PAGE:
Special counsel Robert S. Mueller III’s investigation of the “sweeping and systematic fashion” in which Russia interfered in the 2016 election highlights the breadth and complexity of the U.S. voting infrastructure that needs protecting.
From voter registration to the vote itself to election night tabulation, there are countless computers and databases that offer avenues for foreign adversaries to try to create havoc and undermine trust in the democratic process.
In addition to targeting the Democratic Party and Clinton campaign in 2016, Mueller noted in his report, Russian hackers also went after election technology firms and county officials who administer the vote — officials often without the resources to hire information technology staffs.
“The Mueller report makes clear that there’s a much larger infrastructure that we have to protect,” said Lawrence Norden, an election security expert at New York University Law School’s Brennan Center for Justice. “There’s clearly a lot to do before 2020.”
But the country also has made strides in the last two and a half years.
The shock of learning that the Russian government interfered in 2016 galvanized local, state and federal officials to increase coordination and strengthen cybersecurity.
In last fall’s midterm elections, “there were no cyber incidents that affected voters’ ability to vote or have votes counted as cast,” said Matt Masterson, Department of Homeland Security senior adviser on election security. “But more importantly, we were able to assess that with confidence because of the robust information-sharing we had in place with state and local election officials.”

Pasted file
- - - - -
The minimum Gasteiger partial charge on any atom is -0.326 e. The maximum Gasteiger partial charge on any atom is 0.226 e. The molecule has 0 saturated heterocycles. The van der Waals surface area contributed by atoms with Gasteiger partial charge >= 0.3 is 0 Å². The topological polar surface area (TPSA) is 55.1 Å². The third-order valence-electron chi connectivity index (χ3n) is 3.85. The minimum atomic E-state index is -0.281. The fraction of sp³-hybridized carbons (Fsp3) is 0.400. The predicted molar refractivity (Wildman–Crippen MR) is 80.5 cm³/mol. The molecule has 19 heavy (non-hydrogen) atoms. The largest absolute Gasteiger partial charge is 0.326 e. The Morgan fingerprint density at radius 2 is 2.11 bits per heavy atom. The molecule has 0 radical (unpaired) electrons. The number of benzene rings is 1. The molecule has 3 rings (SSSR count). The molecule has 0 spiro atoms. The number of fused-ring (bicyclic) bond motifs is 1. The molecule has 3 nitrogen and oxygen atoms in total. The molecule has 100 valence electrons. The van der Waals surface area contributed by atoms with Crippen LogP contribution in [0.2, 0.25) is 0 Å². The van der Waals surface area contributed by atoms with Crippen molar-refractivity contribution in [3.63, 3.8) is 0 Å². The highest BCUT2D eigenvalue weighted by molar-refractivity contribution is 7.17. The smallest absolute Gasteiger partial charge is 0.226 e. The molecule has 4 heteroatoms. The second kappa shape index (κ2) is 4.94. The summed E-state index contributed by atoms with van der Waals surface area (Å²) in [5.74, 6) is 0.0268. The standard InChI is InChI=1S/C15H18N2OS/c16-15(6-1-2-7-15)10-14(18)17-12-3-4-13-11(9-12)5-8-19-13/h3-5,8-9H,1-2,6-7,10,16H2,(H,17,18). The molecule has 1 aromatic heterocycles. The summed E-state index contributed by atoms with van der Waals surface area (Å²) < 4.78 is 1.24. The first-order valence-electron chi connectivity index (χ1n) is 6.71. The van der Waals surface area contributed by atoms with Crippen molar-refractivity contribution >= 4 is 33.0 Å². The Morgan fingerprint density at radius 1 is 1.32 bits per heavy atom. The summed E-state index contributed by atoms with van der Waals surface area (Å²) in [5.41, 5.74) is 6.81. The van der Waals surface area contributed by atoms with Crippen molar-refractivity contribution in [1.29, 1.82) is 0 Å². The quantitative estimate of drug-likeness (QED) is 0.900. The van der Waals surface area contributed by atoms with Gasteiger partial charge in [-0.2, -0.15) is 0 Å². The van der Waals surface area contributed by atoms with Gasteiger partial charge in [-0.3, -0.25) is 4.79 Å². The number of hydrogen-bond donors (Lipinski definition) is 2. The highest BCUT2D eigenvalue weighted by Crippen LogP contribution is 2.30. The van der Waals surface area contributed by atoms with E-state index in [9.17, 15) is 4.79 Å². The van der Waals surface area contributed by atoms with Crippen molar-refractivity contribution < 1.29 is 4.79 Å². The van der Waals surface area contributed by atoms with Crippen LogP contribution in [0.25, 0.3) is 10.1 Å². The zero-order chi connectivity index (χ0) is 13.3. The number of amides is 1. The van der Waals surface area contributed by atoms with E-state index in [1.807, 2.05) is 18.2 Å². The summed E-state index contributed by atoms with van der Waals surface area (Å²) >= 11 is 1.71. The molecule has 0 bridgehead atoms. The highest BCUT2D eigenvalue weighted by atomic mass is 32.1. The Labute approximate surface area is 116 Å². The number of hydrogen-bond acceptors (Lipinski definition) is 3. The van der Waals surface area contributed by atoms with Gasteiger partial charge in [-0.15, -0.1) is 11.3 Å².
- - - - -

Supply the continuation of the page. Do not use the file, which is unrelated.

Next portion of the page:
It wasn't that long ago that some suspicious state officials were accusing DHS of hacking them. And now, the department is working with all 50 states. “We have relations with 1,500 election offices, but we recognize that there’s 8,000-plus across the country,” Masterson said. “So how do we build out our support to all local election offices?”
Elections in the United States are run by state and local officials, and DHS can advise and assist, but it cannot dictate security standards. What it’s really about, Masterson said, is “raising the level of awareness among local election officials to the threats and risks to election systems.”
One official with heightened awareness is Matt Dietrich, spokesman for the Illinois State Board of Elections, which suffered the most significant breach of a state election system in 2016. That summer hackers compromised a statewide voter registration database and, the board said, made off with the personal data of tens of thousands of voters.
But it wasn’t until Mueller obtained a criminal indictment last July of a dozen hackers that Dietrich and his colleagues got what they considered official confirmation that the Russian government — in particular a military spy named Anatoliy Kovalev — was allegedly behind the operation. So when Mueller’s report emerged Thursday, Dietrich ran a quick search on “Illinois.” He pulled up a brief incident recap with no new details. “I was reassured,” he said.
Illinois, like a number of other states, has begun to use some of the $380 million in election security grants approved last year by Congress to raise its defensive game. With a portion of the $13.2 million it received, the state hired nine “cyber navigators” or experts to conduct risk assessments for county election offices. They also train officials to recognize threats such as “spearphishing” or malware-laced emails designed to look like they come from trusted senders.